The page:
0

i know that 6/5 returns 1
and 6/5.0 returns 1.2
but suppose i am defining n=6 and d=5, i want n/d to return 1.2 instead of 1, how do i do it?

7
Contributors
14
Replies
15
Views
7 Years
Discussion Span
Last Post by shadwickman
0

also, i have a question about loops in python:
consider the following code:

for i in lst: # where lst is a predefined list with say 5 objects
  if some_condition==True:
    del i

will this work without problems? i get unexpected results..

0

To answer your first question, set d = 5.0, OR, use d/float(d) #float(n)/d works too To answer your second question, it depends on what the code fragment is trying to do, and what your expected results are. I can launch into a long exposition on why I think it doesn't work, based on guesses and assumptions, but my response would be more sane if you would just tell me what you are trying to do.

0

Replying to your second question:

l=['apple','orange','mango','pear','strawberry']
for a in l:
    if(l=='pear'):
        l.remove(i)

That ought to work! :P

0

That ought to work!

Not work maybe typeError.
'a' iterarte throught the list,then you have to compare 'a ' == 'pear' Now you compare l with 'pear'

>>> l=['apple','orange','mango','pear','strawberry']
>>> l == 'pear'
False
>>>
l = ['apple','orange','mango','pear','strawberry']
for a in l:
    if(a == 'pear'):
        l.remove(a)       

print l
0

Not work maybe typeError.
'a' iterarte throught the list,then you have to compare 'a ' == 'pear' Now you compare l with 'pear'

>>> l=['apple','orange','mango','pear','strawberry']
>>> l == 'pear'
False
>>>
l = ['apple','orange','mango','pear','strawberry']
for a in l:
    if(a == 'pear'):
        l.remove(a)       

print l

My bad! Sorry, I was such a fool! I'll fix it later! :D

0

Replying to your second question:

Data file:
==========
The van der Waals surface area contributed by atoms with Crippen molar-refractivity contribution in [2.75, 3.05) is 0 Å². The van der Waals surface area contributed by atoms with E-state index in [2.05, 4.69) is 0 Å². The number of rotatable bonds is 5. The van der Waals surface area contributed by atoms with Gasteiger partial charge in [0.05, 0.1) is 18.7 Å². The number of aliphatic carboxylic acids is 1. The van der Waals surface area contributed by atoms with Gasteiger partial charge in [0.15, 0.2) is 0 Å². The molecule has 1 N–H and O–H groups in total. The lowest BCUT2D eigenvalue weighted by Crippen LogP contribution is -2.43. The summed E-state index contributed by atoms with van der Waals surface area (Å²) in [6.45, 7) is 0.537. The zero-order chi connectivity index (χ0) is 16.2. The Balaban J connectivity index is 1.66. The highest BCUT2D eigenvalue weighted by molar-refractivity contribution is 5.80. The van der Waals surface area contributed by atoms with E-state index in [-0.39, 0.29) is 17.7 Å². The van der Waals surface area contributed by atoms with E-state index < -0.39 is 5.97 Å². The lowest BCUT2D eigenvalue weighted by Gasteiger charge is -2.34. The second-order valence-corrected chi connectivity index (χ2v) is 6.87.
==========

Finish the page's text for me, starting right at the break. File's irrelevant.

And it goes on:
l=['apple','orange','mango','pear','strawberry']
for a in l:
    if(l=='pear'):
        l.remove(i)

That ought to work! :P

Why not simpply:

mylist = ['apple','orange','mango','pear','strawberry']
mylist.remove('pear')

print(mylist)  # ['apple', 'orange', 'mango', 'strawberry']
0

i know that 6/5 returns 1
and 6/5.0 returns 1.2
but suppose i am defining n=6 and d=5, i want n/d to return 1.2 instead of 1, how do i do it?

With Python3 things have changed. Floating point division is now '/' and integer division '//'.

print(6/5)    # 1.2
print(6//5)   # 1
0

Why not simpply:

mylist = ['apple','orange','mango','pear','strawberry']
mylist.remove('pear')

print(mylist)  # ['apple', 'orange', 'mango', 'strawberry']

He wanted to know how to do it with loops, which is why I posted that code, although I made a type error! :D

0

BTW, I am not able to edit my first post in this thread, anyone know why? o.O

You can only edit within 30 minutes after posting.

0

He wanted to know how to do it with loops, which is why I posted that code, although I made a type error! :D

This would make more sense for using a loop ...

mylist = ['apple','orange','mango','pear','strawberry']

target = 'pear'
newlist = []
for item in mylist:
    if item != target:
        newlist.append(item)

print newlist

Or mildly more elegant ...

mylist = ['apple','orange','mango','pear','strawberry']
target = 'pear'
newlist = [item for item in mylist if item != target]
print newlist
0

wow.. thanks a lot everybody.. the reason why i was askng was this function... which returns the lowest non-zero number in a list.

def lowest(n):#n is a list of whole numbers
	#for item in range(len(n)):
	#	if n[item]==0:
	#		del n[item]
	#for r in n:
	#	if r==0: del r
	lowest=n[0]
	for q in n:
		#print q
		if q<lowest:
			lowest=q
	print "\n",lowest,"\n"
	return lowest

all the above give unexpected results because i am editing the list while the loop is in progress...

i had earlier tried to write a program to rename all files in a directory according to a certain format, but there too i had the same problem:

lst=os.listdir("path")
for i in lst:
  blah blah(rename files)
0

Or mildly more elegant ...

In that case, you could just use filter with a lambda expression :P

mylist = ['apple','orange','mango','pear','strawberry']
target = 'pear'
newlist = filter(lambda x: x == target, mylist)

# or ... multiple targets
mylist = ['apple','orange','mango','pear','strawberry']
targets = ['pear', 'apple']
newlist = filter(lambda x: x in targets, mylist)

As for the problem regarding modifying the list while using a for loop, you could just use a while one instead. Just increment the loop index as needed.

mylist = ['apple','orange','mango','pear','strawberry']

i = 0
while i < len(mylist):
    item = mylist[i]
    if item == 'pear':
        # if you delete one index, the ones after will now be located
        # at one index lower, so you don't need to increment i.
        del mylist[i]
    else:
        # go to the next index...
        i += 1
This article has been dead for over six months. Start a new discussion instead.
Be sure to adhere to our posting rules.